McCormack began the fight energetically, moving Bogucki-Baran around the ring, but Bogucki-Baran’s powerful jabs kept his opponent at bay. Bogucki-Baran struggled to pin down an elusive McCormack in the second, but when he did he began to dominate. Going into the final round Bogucki-Baran had the upper hand, and although McCormick connected on a few right hooks late, Bogucki-Baran took the fight by unanimous decision.

Chris “Hitman” Hinman def. Jack “Attack Jaiclet” Taiclet
In a tight, competitive fight from both boxers, Hinman outlasted Taiclet for a split-decision win. Hinman, a law student, countered Taiclet’s height advantage early, blocking most of the sophomore’s punches before landing a hook to Taiclet’s head. Hinman continued to dodge most of Taiclet’s punches in the second round before Taiclet was able to land multiple jabs to Hinman’s body. Hinman responded by backing Taiclet into a corner and landing another hook to the head. By the third round, Hinman pressed his advantage by getting inside on Taiclet. Taiclet continued to fight back, relying on his jab. Hinman was able to land punches to Taiclet’s core and ended the bout with a few shots to the face on his way to victory.

Garrett “Fedex” Schmelling def. Connor “Khalippur” Chelsky
Schmelling exploded in the first round of the bout firing devastating hooks to Chelsky’s body, yet Chelsky’s deadly straight left jab kept him in contention. Schmelling kept control of the fight the entire way, forcing Chelsky into corners where he was able to let loose with a flurry of body shots. Chelsky continued to connect on some well-timed jabs through out the fight, but Schmelling was able to hang on for the win by split decision.

Danny “El Hombre” Espinoza Def. Edward “Armagetti” Smith
Espinoza started the bout in the driver’s seat, deploying some lethal hook combos. Smith began to gain some momentum towards the end of the first, connecting on jabs to Espinoza’s head and body. In the second, Smith kept the momentum, getting inside Espinoza and connecting on jabs to the body. However, Espinoza quickly rebounded, using a jab to keep Smith away. He followed up with left hook combos in the final round, giving him the win by unanimous decision.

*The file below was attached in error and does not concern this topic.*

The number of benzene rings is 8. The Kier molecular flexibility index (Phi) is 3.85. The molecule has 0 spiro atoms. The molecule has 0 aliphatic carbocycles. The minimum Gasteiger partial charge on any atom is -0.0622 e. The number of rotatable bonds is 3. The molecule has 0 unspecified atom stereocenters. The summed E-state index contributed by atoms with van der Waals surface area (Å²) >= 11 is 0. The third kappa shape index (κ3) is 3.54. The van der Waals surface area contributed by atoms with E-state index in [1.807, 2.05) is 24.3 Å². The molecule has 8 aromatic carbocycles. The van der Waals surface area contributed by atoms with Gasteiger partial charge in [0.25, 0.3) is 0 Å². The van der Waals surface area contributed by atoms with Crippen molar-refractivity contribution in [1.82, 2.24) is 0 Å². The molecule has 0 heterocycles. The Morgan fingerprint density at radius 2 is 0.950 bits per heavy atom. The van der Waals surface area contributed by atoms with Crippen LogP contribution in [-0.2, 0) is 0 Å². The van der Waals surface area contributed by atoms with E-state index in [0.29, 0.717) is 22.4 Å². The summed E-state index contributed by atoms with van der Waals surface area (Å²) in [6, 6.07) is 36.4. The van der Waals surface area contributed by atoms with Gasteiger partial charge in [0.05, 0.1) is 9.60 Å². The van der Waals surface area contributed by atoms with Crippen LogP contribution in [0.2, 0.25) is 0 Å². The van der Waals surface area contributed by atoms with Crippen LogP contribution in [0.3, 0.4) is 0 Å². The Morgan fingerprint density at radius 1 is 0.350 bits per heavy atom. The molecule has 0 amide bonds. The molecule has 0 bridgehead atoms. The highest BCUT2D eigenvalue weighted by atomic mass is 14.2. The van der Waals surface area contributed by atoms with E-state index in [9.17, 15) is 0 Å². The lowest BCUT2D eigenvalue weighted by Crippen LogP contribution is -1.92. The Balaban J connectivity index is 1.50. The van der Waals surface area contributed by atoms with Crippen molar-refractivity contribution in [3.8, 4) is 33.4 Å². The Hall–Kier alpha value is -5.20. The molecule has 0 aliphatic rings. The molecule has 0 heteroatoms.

Ryan Dunn def. Sean Himel
This fight began closely with both fighters trading jabs, though Himel mixed in the occasional hook. But at the beginning of the second round Dunn pinned Himel into the corner and unleashed a devastating combo that stunned his opponent. Dunn then connected on a right hook that put Himel on the floor. The bout was stopped and Dunn was giving the win by TKO.

Jackie “The Forgetful House Cat” Garvin def. Austin “Don’t Believe Me Just Watch” Cartier
Cartier began this bout in dominant fashion, unleashing lethal jabs and hooks onto Garvin. Although Garvin struggled to land anything in the first round, he mounted counterattack in the second with a flurry of straight jabs that left Garvin stunned. As Cariter began to tire in the third, Garvin took full advantage and went to work on his opponent with successive jabs. The late comeback was enough to give Garvin the win by unanimous decision.

Ben “Danger Zone” Eichler def.  Liam “Trooper” Chan
Using quick feet and a strong right hook, the senior Eichler dominated the bout to win by unanimous decision. Both fighters were cautious in the early going, but Eichler grabbed control of the bout with powerful hooks to Chan’s head. In the second round, Eichler continued to evade Chan’s jabs and used his own left jab to set up several forceful right hooks to the sophomore’s head. Chan was aggressive in the final round but was driven back into the ropes as Eichler closed out the win with brutal uppercuts.

“Sloppy” Joe Guilfoile def.  Chip Blood
Guilfoile’s tactical fighting and powerful punches earned him a unanimous decision win in this battle of two freshmen. Both fighters came out hard in the first round, but Guilfoile dictated the early action with a strong left jab that kept Blood off balance. Blood was more aggressive in the second stanza, going after his fellow classmate with sweeping hooks, but Guilfoile was able to land several counter-punches of his own. In the final round, Guilfoile’s strong jabs hounded Blood throughout the ring and ultimately sealed the victory.

Garrity “Biscuit” McOsker def.  Conor “The Wild Rover” Douglass